MarchReport-toFlip - page 8

O
hio law allows for the expungement of convictions
for federal offenses, although many individuals with
federal convictions are unaware that they may also
be entitled to this benefit. Expungement provides the path to a
clean slate for many individuals with aging convictions on their
records. Similar to a marriage that is annulled, a conviction that
is expunged is treated as if it never occurred.
Ohio Revised Code §2953.32(A)(1) provides that:
“An eligible offender may apply to the sentencing court
if convicted in this state, or to a court of common pleas
if convicted in another state or in a federal court, for the
sealing of the record of the case that pertains to the con-
viction. Application may be made at the expiration of
three years after the offender’s final discharge if convicted
of a felony, or at the expiration of one year after the of-
fender’s final discharge if convicted of a misdemeanor.”
The State of Ohio has provided, in §2953.32(A)(1) a method
by which a federal conviction, or conviction in another state,
may be sealed under Ohio law.
Expungement of federal convictions is generally governed
by the same rules as expungement of state-law convictions. That
is, a person is eligible for expungement of a conviction (state or
federal) if he or she has:
(a) not more than one felony conviction,
(b) not more than two misdemeanor convictions if the
convictions are not of the same offense, or
(c) not more than one felony conviction and one misde-
meanor conviction.
In counting convictions for purposes of determining eligi-
bility for expungement, two or more related convictions may be
counted as one. For example, two or more convictions arising
from the same act or resulting from offenses committed at the
same time are counted as one conviction. Similarly, up to three
convictions that were charged or imposed at the same time and
resulted from related criminal acts that were committed within
a three-month period are counted as one conviction. Minor
misdemeanors and most traffic offenses do not count at all and
may be expunged regardless of how many of them an individual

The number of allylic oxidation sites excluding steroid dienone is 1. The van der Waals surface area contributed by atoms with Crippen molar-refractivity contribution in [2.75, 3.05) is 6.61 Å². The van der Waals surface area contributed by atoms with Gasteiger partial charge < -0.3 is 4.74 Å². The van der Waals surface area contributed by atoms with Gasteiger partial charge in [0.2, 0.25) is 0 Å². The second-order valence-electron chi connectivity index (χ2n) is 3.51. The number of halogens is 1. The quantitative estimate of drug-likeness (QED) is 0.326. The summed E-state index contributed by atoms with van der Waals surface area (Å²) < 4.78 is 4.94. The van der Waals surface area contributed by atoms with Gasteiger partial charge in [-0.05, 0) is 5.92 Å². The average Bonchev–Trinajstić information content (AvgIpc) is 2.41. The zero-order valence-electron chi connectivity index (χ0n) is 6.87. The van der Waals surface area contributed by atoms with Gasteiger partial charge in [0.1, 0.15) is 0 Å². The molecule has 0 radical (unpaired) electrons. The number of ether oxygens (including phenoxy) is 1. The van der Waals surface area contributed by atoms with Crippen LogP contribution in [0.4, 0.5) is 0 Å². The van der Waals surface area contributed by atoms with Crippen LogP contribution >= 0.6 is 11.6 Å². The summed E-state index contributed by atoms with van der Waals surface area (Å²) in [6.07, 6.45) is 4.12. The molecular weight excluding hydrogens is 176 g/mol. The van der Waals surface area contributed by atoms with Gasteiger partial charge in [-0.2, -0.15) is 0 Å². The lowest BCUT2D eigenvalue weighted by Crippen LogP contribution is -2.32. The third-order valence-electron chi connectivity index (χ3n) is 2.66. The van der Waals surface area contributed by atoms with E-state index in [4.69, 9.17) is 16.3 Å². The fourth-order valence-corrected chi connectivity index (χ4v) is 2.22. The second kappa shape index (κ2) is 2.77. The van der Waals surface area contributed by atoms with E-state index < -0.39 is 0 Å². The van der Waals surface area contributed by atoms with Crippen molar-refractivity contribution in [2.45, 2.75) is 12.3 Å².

has on his record.
Ohio’s expungement statute provides that an expunged
conviction does not need to be reported on an application for
employment, any type of license, or any other right or privilege,
and, with limited exceptions, actually prohibits employers and
others from even asking questions about an expunged con-
viction during any such application process. For that reason,
expungement can remove barriers for individuals seeking new
career opportunities, housing, membership in professional
organizations, and other benefits. It also provides an ex-offender
with the personal satisfaction of seeking closure to a trying
phase of his life.
There are important limitations on the ability to have a
federal conviction expunged that do not apply to state convic-
tions. Because of the Supremacy Clause of the United States
Constitution, an Ohio court cannot order the sealing of records
in the custody of federal courts, agencies, or officials. Nor can an
Ohio court order the sealing of records kept by the state if the
state maintains or uses those records pursuant to federal law.
Outside of those limitations, Ohio courts have held that it does
Expungement of
Federal Convictions:
An Under-Utilized Remedy
By W. Kelly Johnson and Jared M. Klaus
8
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March 2016 CBA REPORT
Feature Article
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